Cryptographic Engineering - ECE/CS 5580

Course Summary

Cryptography plays a fundamental role in the practical implementation of information security, needed in a vast range of applications from safe banking using electronic credit cards, over user privacy in medical record storage, up to protecting a nation state from electronic theft and cyber‐attacks. With the Internet of Things, cryptographic implementations will be found over an ever wider range of computing architectures and performance budgets.

The central question addressed in this course is how we can build efficient and secure cryptography? One aspect of this study is the efficient implementation to meet the performance and cost requirements of computing platforms from handheld computing devices to server‐level computers. This includes the study of specialized architecture elements that form the trusted computing base. A second aspect is the analysis of implementation attacks, which are a particular concern when attackers have knowledge of, or access to the low‐level implementation of cryptographic operations in computing devices.

Topics covered in the course include the implementation of Finite Field Arithmetic, Symmetric‐Key and Public‐Key operations, design and testing of True and Pseudo Random Number Generators, Optimization techniques for High‐Performance and Low‐Footprint Cryptography, Design of Cryptanalytic Machines, Side‐channel and Fault Analysis Techniques, Countermeasures, and Security Testing Procedures.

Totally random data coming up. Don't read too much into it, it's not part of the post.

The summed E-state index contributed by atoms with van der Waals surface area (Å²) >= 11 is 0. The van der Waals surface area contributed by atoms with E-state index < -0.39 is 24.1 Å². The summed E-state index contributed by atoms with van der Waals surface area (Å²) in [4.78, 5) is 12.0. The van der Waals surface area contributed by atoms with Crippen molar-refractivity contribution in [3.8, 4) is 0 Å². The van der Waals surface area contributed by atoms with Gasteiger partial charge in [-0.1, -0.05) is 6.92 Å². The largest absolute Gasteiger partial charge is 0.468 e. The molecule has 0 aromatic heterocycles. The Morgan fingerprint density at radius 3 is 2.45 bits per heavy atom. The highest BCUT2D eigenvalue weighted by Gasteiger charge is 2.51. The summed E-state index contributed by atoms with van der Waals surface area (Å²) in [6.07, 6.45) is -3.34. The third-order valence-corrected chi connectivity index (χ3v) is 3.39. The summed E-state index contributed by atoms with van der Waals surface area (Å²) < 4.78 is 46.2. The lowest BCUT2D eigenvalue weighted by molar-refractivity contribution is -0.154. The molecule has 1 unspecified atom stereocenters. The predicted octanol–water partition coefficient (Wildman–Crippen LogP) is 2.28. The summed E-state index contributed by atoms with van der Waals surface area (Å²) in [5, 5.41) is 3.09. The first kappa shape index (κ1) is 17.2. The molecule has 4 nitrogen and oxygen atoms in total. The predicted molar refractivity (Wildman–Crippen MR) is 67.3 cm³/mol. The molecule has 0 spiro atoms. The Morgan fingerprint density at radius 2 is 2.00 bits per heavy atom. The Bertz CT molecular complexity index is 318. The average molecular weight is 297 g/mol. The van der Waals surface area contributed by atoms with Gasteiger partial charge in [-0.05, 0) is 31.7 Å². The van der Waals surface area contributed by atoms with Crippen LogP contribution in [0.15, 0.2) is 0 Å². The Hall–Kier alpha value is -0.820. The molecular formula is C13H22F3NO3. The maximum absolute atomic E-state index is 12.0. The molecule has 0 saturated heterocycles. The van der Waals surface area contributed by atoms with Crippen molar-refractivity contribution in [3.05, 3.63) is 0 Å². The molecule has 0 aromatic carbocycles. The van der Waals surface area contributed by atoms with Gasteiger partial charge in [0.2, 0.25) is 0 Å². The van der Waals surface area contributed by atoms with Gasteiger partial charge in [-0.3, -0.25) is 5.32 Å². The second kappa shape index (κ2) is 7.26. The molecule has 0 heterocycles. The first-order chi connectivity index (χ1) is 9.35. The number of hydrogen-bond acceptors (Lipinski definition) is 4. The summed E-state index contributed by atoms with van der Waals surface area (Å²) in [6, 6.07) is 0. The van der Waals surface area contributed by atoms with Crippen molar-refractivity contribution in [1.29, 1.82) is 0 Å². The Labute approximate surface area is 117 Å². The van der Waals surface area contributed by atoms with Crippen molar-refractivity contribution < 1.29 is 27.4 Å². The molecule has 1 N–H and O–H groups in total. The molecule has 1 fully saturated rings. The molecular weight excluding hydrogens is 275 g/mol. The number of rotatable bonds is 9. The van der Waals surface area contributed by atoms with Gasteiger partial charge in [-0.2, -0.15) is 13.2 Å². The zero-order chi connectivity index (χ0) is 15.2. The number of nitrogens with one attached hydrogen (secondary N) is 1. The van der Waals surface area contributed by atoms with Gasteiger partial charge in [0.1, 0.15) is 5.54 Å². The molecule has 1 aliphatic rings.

The course is aimed at students in Electrical and Computer Engineering students as well as Computer Science Students. The course assumes a good understanding of software programming and computer architecture. The course does not require knowledge of low‐ level hardware design. A basic introduction in Cryptography may be learned from ECE/CS 5560, which is a prerequisite for the course. The course does not have a textbook, but will rely on recent publications in the field. The course will include a project involving a practical design experience in cryptographic engineering.

Syllabus spring 2016